Depending on the incident, online bullies can also face criminal charges. Four boys at Guilderland High School have been charged with misdemeanors in connection with the YouTube rap song. The 16- and 17-year-olds were charged with cyberbullying, a new charge created in 2010 by the Albany County Legislature to make online harassment a crime.They face as much as 11⁄2 years in jail if convicted.
But Spring noted that removing the original post and punishing the poster isn’t the end of the matter.
“Even if that page is taken down, that stuff is not gone,” he said. “There are people who took screenshots. I’m sure it’s cached in some computers.”
And when those photos and posts resurface, it hurts the victim again.
“It’s completely impacting their ability to heal,” Guilder said. “It’s impossible. They’re unable to escape it. It follows them anywhere.”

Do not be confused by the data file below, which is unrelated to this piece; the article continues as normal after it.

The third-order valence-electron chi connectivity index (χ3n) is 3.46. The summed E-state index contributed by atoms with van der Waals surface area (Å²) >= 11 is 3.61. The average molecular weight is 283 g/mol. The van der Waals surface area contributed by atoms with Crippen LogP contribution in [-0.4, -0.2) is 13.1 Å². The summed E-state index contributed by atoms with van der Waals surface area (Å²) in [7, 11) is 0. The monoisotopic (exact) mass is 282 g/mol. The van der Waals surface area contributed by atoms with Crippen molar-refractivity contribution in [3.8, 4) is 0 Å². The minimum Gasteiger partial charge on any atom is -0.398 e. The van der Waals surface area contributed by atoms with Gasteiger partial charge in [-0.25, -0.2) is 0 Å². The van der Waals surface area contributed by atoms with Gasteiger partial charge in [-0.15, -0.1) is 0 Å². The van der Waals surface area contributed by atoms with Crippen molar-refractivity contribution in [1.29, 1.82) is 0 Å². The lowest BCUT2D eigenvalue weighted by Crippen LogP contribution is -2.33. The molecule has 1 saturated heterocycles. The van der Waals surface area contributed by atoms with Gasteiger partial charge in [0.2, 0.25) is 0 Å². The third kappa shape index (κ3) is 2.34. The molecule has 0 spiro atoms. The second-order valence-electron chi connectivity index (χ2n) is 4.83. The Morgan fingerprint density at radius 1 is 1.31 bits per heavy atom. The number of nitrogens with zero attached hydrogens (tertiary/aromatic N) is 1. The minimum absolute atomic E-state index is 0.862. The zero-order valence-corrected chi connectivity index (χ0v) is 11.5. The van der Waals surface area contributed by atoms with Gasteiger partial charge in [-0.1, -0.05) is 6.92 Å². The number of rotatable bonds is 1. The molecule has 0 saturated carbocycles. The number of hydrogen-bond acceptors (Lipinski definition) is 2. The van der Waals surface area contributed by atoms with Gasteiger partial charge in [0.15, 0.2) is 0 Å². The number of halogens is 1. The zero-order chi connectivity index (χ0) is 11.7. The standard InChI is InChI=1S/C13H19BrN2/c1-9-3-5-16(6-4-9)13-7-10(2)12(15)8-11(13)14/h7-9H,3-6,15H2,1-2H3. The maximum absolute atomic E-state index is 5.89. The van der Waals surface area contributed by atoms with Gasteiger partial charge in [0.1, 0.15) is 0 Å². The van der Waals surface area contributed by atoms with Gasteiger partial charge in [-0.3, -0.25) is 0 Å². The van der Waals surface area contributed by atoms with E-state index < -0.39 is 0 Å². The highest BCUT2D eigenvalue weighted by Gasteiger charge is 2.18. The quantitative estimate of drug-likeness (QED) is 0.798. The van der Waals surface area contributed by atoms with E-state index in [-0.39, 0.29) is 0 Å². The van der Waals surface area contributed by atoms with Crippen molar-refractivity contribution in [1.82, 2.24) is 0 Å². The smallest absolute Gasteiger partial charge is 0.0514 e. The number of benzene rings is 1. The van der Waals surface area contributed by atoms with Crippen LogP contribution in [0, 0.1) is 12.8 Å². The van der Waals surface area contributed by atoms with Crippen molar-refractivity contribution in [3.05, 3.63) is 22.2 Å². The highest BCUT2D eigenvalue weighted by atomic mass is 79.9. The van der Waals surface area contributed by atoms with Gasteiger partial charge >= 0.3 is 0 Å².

Some students switch schools and close their social media accounts to try to get away from the abuse, she added. Counselors advise them to break off relations with so-called friends who go along with the bullies when the victim is mocked.
“Usually that involves a social isolation,” Guilder said.
The repeated impact of social media bullying can be so devastating that Spring urges parents to report incidents to police.
“Oftentimes I think parents are reluctant to reach out to the police,” he said. “But with cyberbullying and the apparent role it has played in suicide, I don’t think they should be reluctant.”
School officials can discipline students who impact the well-being of other students or affect their ability to get an education, even if the incidents happen off school grounds, Spring added.
Even if the attacker isn’t known, school officials can still help, he said.
“There’s certainly some things we can do to help them cope,” he said. “Particularly if the child is feeling anxious or depressed, we certainly want to know.”
School officials can also call the parents of cyberbullies and advise them on how to respond to the situation, he said. The key is to figure out what is behind the behavior.